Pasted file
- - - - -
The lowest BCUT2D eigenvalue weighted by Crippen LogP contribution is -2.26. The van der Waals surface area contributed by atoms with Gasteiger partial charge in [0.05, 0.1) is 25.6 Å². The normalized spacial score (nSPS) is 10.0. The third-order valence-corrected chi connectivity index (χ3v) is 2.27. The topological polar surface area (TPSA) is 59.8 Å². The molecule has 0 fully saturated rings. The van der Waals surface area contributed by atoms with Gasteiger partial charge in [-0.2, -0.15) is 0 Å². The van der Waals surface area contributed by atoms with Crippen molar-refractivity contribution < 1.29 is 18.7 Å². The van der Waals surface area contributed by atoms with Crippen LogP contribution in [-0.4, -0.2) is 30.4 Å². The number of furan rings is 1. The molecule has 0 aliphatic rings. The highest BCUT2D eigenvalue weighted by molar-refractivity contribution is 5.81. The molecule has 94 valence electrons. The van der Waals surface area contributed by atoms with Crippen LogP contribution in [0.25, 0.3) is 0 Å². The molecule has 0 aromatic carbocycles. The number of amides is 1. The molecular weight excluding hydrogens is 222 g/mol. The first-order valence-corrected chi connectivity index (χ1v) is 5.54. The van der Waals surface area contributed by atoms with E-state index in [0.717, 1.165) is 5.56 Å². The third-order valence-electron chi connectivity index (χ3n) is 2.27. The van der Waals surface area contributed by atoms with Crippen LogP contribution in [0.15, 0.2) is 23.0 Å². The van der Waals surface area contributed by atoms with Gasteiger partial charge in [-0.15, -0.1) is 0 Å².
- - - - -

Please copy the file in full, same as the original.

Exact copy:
The lowest BCUT2D eigenvalue weighted by Crippen LogP contribution is -2.26. The van der Waals surface area contributed by atoms with Gasteiger partial charge in [0.05, 0.1) is 25.6 Å². The normalized spacial score (nSPS) is 10.0. The third-order valence-corrected chi connectivity index (χ3v) is 2.27. The topological polar surface area (TPSA) is 59.8 Å². The molecule has 0 fully saturated rings. The van der Waals surface area contributed by atoms with Gasteiger partial charge in [-0.2, -0.15) is 0 Å². The van der Waals surface area contributed by atoms with Crippen molar-refractivity contribution < 1.29 is 18.7 Å². The van der Waals surface area contributed by atoms with Crippen LogP contribution in [-0.4, -0.2) is 30.4 Å². The number of furan rings is 1. The molecule has 0 aliphatic rings. The highest BCUT2D eigenvalue weighted by molar-refractivity contribution is 5.81. The molecule has 94 valence electrons. The van der Waals surface area contributed by atoms with Crippen LogP contribution in [0.25, 0.3) is 0 Å². The molecule has 0 aromatic carbocycles. The number of amides is 1. The molecular weight excluding hydrogens is 222 g/mol. The first-order valence-corrected chi connectivity index (χ1v) is 5.54. The van der Waals surface area contributed by atoms with E-state index in [0.717, 1.165) is 5.56 Å². The third-order valence-electron chi connectivity index (χ3n) is 2.27. The van der Waals surface area contributed by atoms with Crippen LogP contribution in [0.15, 0.2) is 23.0 Å². The van der Waals surface area contributed by atoms with Gasteiger partial charge in [-0.15, -0.1) is 0 Å².